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Doing Research in Sociology in the Princeton University Library
Electronic Books - Aggregate Sources 


    Electronic Books - Digital Collections, many are subscription databases.

    The proliferation of personal electronic reading devices today - Kindle -Nook - iPad, and so on, means that there is a burgeoning market for electronic full text of books and other materials. In addition, libraries are also buying current electronic texts and making them available to their clientel. With these markets for e texts, many current books can be purchased in electronic form, and copyright matters are happily dealt with by original contract with the writers / editors.

    However, for older books, originally issued in paper format long before electronic form was envisioned, there is a wasteland stretching from 1923 until the present, excepting those recent titles where electronic editions have been contracted for. There is an ugly specter of copyright enfringement, the ill tempered dragon lurking in the Elysean Fields where electronic text might - perhaps - otherwise join traditional paper format to enrich scholarship in older materials. Those materials still under copyright - in the United States, those from 1923 to the present, but published before electronic editions were thought of and so included in publishing contracts. For example, the Tasini Case in the Supreme Court ( New York Times Co. v. Tasini - 533 U.S. 483 (2001) ) decided that electronic publishing is new publishing, and must be covered in an explicit agreement with the copyright holder of the material.

    Through the Main Catalog of the Princeton University Library, direct access is provided to many thousands of full text books and other full text titles. Of the full text projects, two are of special note for their scale and the weight of materials they contain, Project Gutenberg and HathiTrust.

    Project Gutenberg. Open Internet, <http://www.gutenberg.com>
    Begun in 1971, Project Butenberg is oldest full text project, which is populated by volunteers converting books in the public domain to electronic format. It is as platform independent as possible, on the open Internet. In 2012, contatins some 40,000 titles.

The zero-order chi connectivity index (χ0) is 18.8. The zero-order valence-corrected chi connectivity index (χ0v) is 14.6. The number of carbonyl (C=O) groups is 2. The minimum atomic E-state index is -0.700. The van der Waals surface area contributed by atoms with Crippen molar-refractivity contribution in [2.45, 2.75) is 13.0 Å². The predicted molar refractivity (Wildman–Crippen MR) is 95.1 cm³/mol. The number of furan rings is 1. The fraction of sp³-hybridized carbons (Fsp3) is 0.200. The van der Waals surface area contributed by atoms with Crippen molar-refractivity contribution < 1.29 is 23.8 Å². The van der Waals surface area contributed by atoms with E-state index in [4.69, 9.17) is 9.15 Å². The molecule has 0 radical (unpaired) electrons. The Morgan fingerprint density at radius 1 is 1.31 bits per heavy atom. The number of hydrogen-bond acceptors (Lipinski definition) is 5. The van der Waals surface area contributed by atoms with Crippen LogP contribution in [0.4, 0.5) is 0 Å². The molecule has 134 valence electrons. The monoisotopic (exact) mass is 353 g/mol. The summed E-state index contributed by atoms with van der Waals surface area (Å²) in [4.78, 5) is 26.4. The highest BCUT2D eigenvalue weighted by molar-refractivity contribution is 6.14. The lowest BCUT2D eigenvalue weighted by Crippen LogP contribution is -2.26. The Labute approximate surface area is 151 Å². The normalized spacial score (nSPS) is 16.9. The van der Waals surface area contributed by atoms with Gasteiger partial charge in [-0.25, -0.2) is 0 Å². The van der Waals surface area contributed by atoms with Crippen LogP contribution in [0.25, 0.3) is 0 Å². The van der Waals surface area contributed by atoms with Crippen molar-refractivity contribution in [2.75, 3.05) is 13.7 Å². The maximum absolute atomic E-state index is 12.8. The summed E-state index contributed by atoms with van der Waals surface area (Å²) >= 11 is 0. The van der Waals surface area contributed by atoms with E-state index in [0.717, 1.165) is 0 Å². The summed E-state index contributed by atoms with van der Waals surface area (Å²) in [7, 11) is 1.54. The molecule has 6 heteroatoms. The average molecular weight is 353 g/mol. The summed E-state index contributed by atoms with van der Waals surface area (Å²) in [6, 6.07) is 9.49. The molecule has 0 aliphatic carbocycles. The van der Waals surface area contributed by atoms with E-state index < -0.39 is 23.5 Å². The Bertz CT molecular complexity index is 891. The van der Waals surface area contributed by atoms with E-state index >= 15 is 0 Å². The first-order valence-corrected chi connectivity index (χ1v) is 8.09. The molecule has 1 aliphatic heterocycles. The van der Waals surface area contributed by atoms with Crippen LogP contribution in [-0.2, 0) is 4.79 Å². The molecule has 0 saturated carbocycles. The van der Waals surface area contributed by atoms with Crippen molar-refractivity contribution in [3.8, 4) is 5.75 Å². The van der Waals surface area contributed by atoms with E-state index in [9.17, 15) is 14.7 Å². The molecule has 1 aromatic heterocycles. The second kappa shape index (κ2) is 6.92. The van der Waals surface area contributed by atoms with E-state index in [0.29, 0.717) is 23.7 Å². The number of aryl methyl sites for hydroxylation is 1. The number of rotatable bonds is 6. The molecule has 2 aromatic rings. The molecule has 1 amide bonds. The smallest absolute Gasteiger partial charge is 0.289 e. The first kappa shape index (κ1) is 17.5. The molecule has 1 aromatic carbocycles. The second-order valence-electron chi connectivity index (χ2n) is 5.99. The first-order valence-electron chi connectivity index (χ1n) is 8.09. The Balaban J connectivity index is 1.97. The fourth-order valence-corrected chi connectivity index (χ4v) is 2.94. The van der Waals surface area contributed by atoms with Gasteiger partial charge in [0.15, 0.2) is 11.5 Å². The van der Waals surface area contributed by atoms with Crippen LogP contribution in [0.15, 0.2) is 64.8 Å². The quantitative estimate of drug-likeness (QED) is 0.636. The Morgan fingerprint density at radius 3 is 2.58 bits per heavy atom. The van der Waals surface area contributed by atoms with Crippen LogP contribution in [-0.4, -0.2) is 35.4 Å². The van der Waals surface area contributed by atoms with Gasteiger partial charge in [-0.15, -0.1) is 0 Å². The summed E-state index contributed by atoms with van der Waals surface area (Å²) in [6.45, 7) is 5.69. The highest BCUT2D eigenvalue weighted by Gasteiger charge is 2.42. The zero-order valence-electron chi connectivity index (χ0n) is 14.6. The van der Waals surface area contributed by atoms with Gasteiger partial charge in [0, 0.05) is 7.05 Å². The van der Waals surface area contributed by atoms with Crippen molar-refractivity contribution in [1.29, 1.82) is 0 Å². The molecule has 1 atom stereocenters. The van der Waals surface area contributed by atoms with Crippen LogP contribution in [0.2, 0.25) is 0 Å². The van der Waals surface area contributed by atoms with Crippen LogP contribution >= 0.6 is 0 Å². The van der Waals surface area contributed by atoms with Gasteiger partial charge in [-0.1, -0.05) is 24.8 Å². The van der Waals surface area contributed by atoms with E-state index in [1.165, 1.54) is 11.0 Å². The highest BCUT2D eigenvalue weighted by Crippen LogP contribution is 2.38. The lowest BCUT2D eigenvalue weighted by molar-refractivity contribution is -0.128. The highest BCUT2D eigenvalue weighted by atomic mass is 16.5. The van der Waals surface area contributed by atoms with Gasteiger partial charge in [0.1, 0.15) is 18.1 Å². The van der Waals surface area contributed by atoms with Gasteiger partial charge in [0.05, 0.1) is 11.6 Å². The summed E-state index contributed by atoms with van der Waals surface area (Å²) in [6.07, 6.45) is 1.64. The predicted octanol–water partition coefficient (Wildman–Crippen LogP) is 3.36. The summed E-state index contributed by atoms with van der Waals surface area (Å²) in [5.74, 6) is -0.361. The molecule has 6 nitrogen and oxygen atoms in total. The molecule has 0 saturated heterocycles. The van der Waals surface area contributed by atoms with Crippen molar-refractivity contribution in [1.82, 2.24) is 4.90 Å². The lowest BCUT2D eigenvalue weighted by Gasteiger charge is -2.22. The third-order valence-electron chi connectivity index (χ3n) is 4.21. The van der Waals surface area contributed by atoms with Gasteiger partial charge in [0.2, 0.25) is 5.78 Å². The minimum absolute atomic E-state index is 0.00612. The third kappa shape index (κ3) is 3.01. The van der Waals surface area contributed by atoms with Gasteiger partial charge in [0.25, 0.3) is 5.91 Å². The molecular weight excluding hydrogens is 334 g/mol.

Hathitrust. Open Internet searching, <http://www.hathitrust.org>
    Begun in 2008. Access to available full text by subscription, which Princeton has. In 2012, holds some 10 million titles, 2.7 million have full text available,. Content is based on Google Books, on Internet Archives, and on titles digitized by member libraries, such as Princeton.

    One powerful feature of Hathitrust is that it allows searching through the full text of all ten million titles, even if only a snippit of text containing the searched term can be shown, along with the page number and citation for the work. A paper copy of the material thus identified can then be consulted. This same searching is available in Goodle Books, which is a subset of the Hathitrust content. <http://books.,google.com>

    A Sampler of Additional Electronic Text Projects available at Princeton includes the following.
    ( For those not on the Open Internet, go to the ARTICLES AND DATABASES link on the library home page, and search by title.)

    EBRARY - Contains some 20,000 titles
    Gale Virtual Reference Library
    Past Masters - Search by individual author / title
    Knovel Engineering and Scientific Online References
    Safari Tech Books Online

    However, it is important to note that digital text is a field whose growth is explosive and changes rapidly. Perhaps in the future the question of fair recompense of copyright holders in the recent past can be resolved, and much more electronic content of that material can be made available. .


    Page last updated 27 January  2012 in the Princeton University Library.
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